82.  
  83. io.on('connection', (sock) => {
  84. sock.emit('msg', 'You are connected');
  85. });
  86. </javascript>
  87.  
  88. This code accepts connection from the client and sends back an event of type `msg` to everyone who connected. The only thing we need to do now is to connect the client and display the message! Let's edit our client-side HTML code again:
  89.  
  90. <javascript>
  91. <script src="/socket.io/socket.io.js"></script>
  92. <script>
  93. var sock = io();
  94. sock.on('msg', onChatMessage);
  95.  
  96. /* rest of the code stays the same */
  97. </javascript>
  98.  
  99. With just that two lines, we will connect to our server and display the message on a page
  100. whenever server sends us something. You can test it right now! Once you open
  101. <a href="http://localhost:3000" rel="nofollow">http://localhost:3000</a>, you'll see the welcome message from the server!
  102.  
  103. Now let's make client talk back to server and send a message each time a user is typing
  104. something in chat.
  105.  
  106. <javascript>
  107. io.on('connection', (sock) => {
  108. sock.emit('msg', 'You are connected');
  109. sock.on('msg', (msg) => io.emit('msg', msg));
  110. });
  111. </javascript>
  112.  
  113. Now, whenever the server receives `msg` from one of the clients, it will broadcast the
  114. same message back to everybody who is connected right now. Test it again! Open two browser
  115. windows and start sending messages and you'll see that the chat is working!
  116.  
  117. Congratulations! In about 30 lines of JavaScript code you managed to build a functional
  118. real-time chat with Node.js and Socket.IO. Let's review the completed code:
  119.  
  120. main.js (server)
  121.  
  122. <javascript>
  123. const express = require('express');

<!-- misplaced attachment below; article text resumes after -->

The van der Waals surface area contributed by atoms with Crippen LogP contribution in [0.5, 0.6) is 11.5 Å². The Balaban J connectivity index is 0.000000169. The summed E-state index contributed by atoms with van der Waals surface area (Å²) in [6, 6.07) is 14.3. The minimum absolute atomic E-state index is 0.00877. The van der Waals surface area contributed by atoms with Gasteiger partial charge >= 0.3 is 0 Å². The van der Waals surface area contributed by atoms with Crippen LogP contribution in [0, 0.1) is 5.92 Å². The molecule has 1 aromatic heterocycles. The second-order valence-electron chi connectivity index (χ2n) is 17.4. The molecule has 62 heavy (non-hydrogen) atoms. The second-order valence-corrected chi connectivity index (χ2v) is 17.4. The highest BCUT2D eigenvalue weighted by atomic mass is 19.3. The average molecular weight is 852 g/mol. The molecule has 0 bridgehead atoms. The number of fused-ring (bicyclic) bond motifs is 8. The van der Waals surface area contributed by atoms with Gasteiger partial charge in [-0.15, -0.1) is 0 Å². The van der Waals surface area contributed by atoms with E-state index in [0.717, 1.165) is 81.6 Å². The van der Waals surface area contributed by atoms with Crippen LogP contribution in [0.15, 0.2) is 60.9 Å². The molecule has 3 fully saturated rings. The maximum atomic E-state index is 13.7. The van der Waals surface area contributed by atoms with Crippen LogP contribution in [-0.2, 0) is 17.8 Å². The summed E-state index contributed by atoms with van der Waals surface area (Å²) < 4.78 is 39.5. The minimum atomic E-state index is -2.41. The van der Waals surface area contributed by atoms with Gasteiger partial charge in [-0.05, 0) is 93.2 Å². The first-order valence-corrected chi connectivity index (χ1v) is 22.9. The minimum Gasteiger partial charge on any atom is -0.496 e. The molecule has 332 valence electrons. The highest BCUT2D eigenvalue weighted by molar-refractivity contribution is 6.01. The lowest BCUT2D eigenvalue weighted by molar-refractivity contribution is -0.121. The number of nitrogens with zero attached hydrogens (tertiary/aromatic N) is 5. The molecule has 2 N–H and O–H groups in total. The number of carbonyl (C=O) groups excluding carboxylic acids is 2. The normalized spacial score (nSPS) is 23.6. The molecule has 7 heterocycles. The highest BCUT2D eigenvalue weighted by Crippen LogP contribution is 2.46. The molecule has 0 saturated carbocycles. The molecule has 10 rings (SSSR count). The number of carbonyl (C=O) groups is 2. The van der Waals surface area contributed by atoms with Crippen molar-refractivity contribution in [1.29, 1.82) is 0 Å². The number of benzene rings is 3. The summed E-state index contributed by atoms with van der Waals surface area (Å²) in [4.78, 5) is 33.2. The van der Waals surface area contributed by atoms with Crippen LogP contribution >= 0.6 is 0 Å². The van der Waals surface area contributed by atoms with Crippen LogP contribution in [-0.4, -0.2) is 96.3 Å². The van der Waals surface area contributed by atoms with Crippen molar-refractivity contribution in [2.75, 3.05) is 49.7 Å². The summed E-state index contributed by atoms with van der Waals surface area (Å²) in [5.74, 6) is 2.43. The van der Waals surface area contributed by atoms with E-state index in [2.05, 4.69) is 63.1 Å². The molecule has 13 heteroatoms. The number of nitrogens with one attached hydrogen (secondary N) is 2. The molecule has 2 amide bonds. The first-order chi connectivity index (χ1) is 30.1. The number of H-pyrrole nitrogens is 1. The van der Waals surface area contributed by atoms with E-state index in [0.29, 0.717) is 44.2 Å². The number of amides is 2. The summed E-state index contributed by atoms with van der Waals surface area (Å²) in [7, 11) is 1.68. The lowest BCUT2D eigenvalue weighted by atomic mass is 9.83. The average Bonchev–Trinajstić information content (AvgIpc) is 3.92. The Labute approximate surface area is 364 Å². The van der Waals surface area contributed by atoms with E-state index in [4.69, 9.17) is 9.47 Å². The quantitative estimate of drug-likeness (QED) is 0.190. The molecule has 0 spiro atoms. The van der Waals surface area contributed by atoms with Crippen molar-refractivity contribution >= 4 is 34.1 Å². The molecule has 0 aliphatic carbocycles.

124. const http = require('http');
  125.  
  126. const app = express();
  127. const server = http.createServer(app);
  128. const io = require('socket.io')(server);
  129.  
  130. io.on('connection', (sock) => {
  131. sock.emit('msg', 'You are connected');
  132. sock.on('msg', (msg) => io.emit('msg', msg));
  133. });
  134.  
  135. app.use(express.static(`${__dirname}/public`));
  136.  
  137. server.listen(3000, () => console.log('Ready on 0.0.0.0:3000'));
  138. </javascript>
  139.  
  140. index.html (client)
  141.  
  142. <html5>
  143. <!doctype html>
  144. <html lang="en">
  145. <head>
  146. <meta charset="utf-8">
  147. <title>File Upload</title>
  148. </head>
  149. <body>
  150.  
  151. <ul id="chat"></ul>
  152.  
  153. <form id="say-form">
  154. <input><button type="submit">Say</button>
  155. </form>
  156.  
  157. <script src="/socket.io/socket.io.js"></script>
  158. <script>
  159. var sock = io();
  160. sock.on('msg', onChatMessage);
  161.  
  162. function onChatMessage(msg) {
  163. var ul = document.querySelector('#chat');
  164. var item = document.createElement('li');
  165. item.innerHTML = msg;
  166. ul.appendChild(item);
  167. }
  168.  
  169. function sendChatMessage(e) {
  170. e.preventDefault();
  171.  
  172. var inp = document.querySelector('#say-form input');
  173. var msg = inp.value;
  174. inp.value = '';
  175.  
  176. sock.emit('msg', msg);
  177. }
  178.  
  179. (function init() {
  180. var form = document.querySelector('#say-form');
  181. form.addEventListener('submit', sendChatMessage);
  182. })();
  183. </script>
  184. </body>
  185. </html>
  186. </html5>